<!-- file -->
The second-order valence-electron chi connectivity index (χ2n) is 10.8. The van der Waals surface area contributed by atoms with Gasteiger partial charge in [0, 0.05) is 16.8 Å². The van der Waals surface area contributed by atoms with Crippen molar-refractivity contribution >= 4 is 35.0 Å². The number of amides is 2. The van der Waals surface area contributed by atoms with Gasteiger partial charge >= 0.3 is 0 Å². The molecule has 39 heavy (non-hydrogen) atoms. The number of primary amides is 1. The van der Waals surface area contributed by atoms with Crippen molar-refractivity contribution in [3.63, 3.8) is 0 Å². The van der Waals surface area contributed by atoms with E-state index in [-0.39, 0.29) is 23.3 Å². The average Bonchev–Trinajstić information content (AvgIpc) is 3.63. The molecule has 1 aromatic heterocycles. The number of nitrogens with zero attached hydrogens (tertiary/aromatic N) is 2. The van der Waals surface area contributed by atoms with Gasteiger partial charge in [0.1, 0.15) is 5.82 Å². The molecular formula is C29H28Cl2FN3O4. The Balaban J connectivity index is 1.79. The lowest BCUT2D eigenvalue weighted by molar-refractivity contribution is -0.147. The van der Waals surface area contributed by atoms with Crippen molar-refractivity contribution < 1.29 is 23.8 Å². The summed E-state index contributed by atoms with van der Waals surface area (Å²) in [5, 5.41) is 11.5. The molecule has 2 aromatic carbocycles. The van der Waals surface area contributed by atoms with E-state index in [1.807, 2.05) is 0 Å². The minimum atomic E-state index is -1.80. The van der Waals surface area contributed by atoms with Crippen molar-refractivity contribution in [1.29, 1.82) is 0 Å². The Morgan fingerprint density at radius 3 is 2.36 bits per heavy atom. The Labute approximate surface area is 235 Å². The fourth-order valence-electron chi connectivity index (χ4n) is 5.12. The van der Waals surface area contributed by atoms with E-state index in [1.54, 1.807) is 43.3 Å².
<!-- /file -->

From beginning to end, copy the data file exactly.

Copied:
The second-order valence-electron chi connectivity index (χ2n) is 10.8. The van der Waals surface area contributed by atoms with Gasteiger partial charge in [0, 0.05) is 16.8 Å². The van der Waals surface area contributed by atoms with Crippen molar-refractivity contribution >= 4 is 35.0 Å². The number of amides is 2. The van der Waals surface area contributed by atoms with Gasteiger partial charge >= 0.3 is 0 Å². The molecule has 39 heavy (non-hydrogen) atoms. The number of primary amides is 1. The van der Waals surface area contributed by atoms with Crippen molar-refractivity contribution in [3.63, 3.8) is 0 Å². The van der Waals surface area contributed by atoms with E-state index in [-0.39, 0.29) is 23.3 Å². The average Bonchev–Trinajstić information content (AvgIpc) is 3.63. The molecule has 1 aromatic heterocycles. The number of nitrogens with zero attached hydrogens (tertiary/aromatic N) is 2. The van der Waals surface area contributed by atoms with Gasteiger partial charge in [0.1, 0.15) is 5.82 Å². The molecular formula is C29H28Cl2FN3O4. The Balaban J connectivity index is 1.79. The lowest BCUT2D eigenvalue weighted by molar-refractivity contribution is -0.147. The van der Waals surface area contributed by atoms with Crippen molar-refractivity contribution < 1.29 is 23.8 Å². The summed E-state index contributed by atoms with van der Waals surface area (Å²) in [5, 5.41) is 11.5. The molecule has 2 aromatic carbocycles. The van der Waals surface area contributed by atoms with E-state index in [1.807, 2.05) is 0 Å². The minimum atomic E-state index is -1.80. The van der Waals surface area contributed by atoms with Crippen molar-refractivity contribution in [1.29, 1.82) is 0 Å². The Morgan fingerprint density at radius 3 is 2.36 bits per heavy atom. The Labute approximate surface area is 235 Å². The fourth-order valence-electron chi connectivity index (χ4n) is 5.12. The van der Waals surface area contributed by atoms with E-state index in [1.54, 1.807) is 43.3 Å².